April 24 (Bloomberg) -- CertusBank NA executives fired after an investor accused them of wasteful spending on private-jet travel, luxury vacations and lavish corporate condominiums sued the bank over their ouster.
Milton H. Jones Jr., CertusBank’s former chairman, and Walter Davis, the institution’s ex-chief executive officer, contend in the lawsuit the bank’s directors and New York hedge fund manager Benjamin Weinger conspired to defame them with false statements about their spending and alleged mismanagement of what was once described as the largest African-American controlled bank. The pair, along with Angela Webb, the bank’s former president, allege Weinger made racially derogatory comments about them in a letter to other investors.
The suit comes two weeks after Jones, Davis and Webb were fired by CertusBank’s board and replaced by community bank veteran John Poelker. The closely held bank has lost more than $84 million during the past two years, according to Federal Deposit Insurance Corp. records.
Weinger and CertusBank board members worked together “to create a humiliating image of the plaintiffs as African-American spendthrifts,” the fired executives said in the complaint filed yesterday in federal court in Greenville, South Carolina.
Kelly Owens, a CertusBank spokeswoman, declined to comment on the lawsuit yesterday. Weinger didn’t immediately respond to a phone call yesterday after regular business hours seeking comment on it.
Jones, a former Bank of America Corp. executive, and Davis, an ex-Wachovia Corp. official, founded CertusBank in 2010 to acquire other banks that failed as part of the economic meltdown tied to subprime mortgages. The company bought five banks in Georgia and North Carolina and built a new headquarters in downtown Greenville in 2013.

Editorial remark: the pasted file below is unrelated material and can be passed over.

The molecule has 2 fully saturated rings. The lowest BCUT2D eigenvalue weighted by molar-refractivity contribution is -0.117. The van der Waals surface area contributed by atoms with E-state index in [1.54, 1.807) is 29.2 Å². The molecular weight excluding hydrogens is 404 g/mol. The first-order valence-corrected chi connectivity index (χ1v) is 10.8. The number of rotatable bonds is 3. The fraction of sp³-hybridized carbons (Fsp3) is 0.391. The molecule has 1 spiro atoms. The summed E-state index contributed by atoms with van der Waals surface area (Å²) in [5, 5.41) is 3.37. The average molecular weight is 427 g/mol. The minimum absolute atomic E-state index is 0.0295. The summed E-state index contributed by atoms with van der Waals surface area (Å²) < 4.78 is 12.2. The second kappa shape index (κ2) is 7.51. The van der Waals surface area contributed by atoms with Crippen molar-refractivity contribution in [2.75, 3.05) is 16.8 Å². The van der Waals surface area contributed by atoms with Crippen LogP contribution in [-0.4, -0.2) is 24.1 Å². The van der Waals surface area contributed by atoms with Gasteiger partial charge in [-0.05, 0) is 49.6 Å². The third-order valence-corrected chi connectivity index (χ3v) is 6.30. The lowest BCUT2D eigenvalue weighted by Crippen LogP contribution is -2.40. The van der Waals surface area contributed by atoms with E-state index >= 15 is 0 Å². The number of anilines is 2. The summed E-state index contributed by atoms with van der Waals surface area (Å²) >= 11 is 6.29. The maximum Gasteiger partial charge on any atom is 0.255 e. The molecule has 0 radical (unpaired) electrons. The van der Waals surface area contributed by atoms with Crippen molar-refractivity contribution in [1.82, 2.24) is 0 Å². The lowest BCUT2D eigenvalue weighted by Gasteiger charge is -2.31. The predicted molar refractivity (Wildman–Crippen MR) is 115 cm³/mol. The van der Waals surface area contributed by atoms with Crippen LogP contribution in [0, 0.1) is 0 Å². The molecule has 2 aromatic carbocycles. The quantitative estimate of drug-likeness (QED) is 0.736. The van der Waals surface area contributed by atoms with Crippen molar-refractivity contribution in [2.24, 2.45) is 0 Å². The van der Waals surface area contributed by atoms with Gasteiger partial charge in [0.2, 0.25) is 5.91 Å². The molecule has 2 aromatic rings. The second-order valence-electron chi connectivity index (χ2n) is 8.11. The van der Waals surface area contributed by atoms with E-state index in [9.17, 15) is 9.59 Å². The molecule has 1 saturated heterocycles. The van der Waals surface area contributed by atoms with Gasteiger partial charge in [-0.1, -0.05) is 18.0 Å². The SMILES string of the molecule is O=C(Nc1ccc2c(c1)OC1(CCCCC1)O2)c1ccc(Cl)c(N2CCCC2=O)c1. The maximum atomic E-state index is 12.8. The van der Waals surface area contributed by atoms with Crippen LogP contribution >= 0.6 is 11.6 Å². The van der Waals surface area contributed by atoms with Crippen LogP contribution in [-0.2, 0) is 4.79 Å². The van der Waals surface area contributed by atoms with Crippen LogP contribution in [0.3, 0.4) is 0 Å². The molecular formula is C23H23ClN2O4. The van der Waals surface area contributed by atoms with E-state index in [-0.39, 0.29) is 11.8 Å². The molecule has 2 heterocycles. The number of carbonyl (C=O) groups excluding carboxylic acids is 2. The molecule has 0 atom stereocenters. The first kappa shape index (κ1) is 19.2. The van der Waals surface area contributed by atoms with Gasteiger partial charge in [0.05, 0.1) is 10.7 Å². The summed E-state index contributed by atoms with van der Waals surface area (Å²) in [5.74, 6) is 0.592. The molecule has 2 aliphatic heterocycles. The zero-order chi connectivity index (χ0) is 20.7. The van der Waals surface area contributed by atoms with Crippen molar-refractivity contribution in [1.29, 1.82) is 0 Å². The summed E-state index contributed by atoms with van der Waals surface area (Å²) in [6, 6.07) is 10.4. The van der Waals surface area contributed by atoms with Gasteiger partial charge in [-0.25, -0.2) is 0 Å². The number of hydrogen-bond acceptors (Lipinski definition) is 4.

Officials of the $1.66 billion bank touted the opening of the headquarters, which includes a 200-seat theater and the tallest multi-touch media wall in the U.S.
In letters to other bank investors, Weinger, who manages New York-based 3-Sigma Value Investment Management, questioned the $30 million CertusBank executives spent on the headquarters, including more than $1 million on artwork.
The fund manager also accused Jones, Davis and Webb of wasting more than $350,000 on private-jet flights and $1.5 million in buying and outfitting corporate condos for themselves in Greenville. Improvement to those apartments included $11,925 for the addition of a wine cellar and $23,135 on electronics, according to court filings.
The excessive spending came at a time when CertusBank was “losing $10 million per quarter” and operating expenses were rising, Weinger said in one of the shareholder letters.
“More than $100 million in equity capital has been erased in the most baseless and irresponsible way -- by spending exorbitantly on personal excess masked as corporate expense,” the fund manager wrote.
Lawyers for the three former CertusBank executives said in the complaint that Weinger “waged a campaign of misinformation and half-truths” in an effort to persuade board members to oust Jones, Davis and Webb to position the bank to be acquired.
The spending on the private jets and condos was approved by CertusBank directors, attorneys for the fired executives said.
“CertusBank did not expend excessive funds branding its image and creating a framework in which it could foreseeably compete on a national level,” the lawyers said in the complaint.
They also contend Weinger was motivated by racial animus toward the executives, citing derogatory language to describe their actions in the shareholders letters.
Weinger used phrases such as “The ship be sinking,” and “They gots to go” to defame Jones, Davis and Webb, according to the suit. He also accused the trio of “playing the race card” by noting the bank’s top managers were African American, the suit said.
Instead of allowing the executives to issue press releases responding to Weinger’s attacks, CertusBank directors ordered them to remain silent and then fired them, according to the complaint.
“News of the public firing was immediately released by CertusBank, which by implication communicated the false, defamatory and libelous statements first published by Weinger were in fact true and were endorsed, ratified and condoned by CertusBank,” according to the suit.
The case is Jones v. CertusBank NA, 14-cv-01633, U.S. District Court, District of South Carolina (Greenville).
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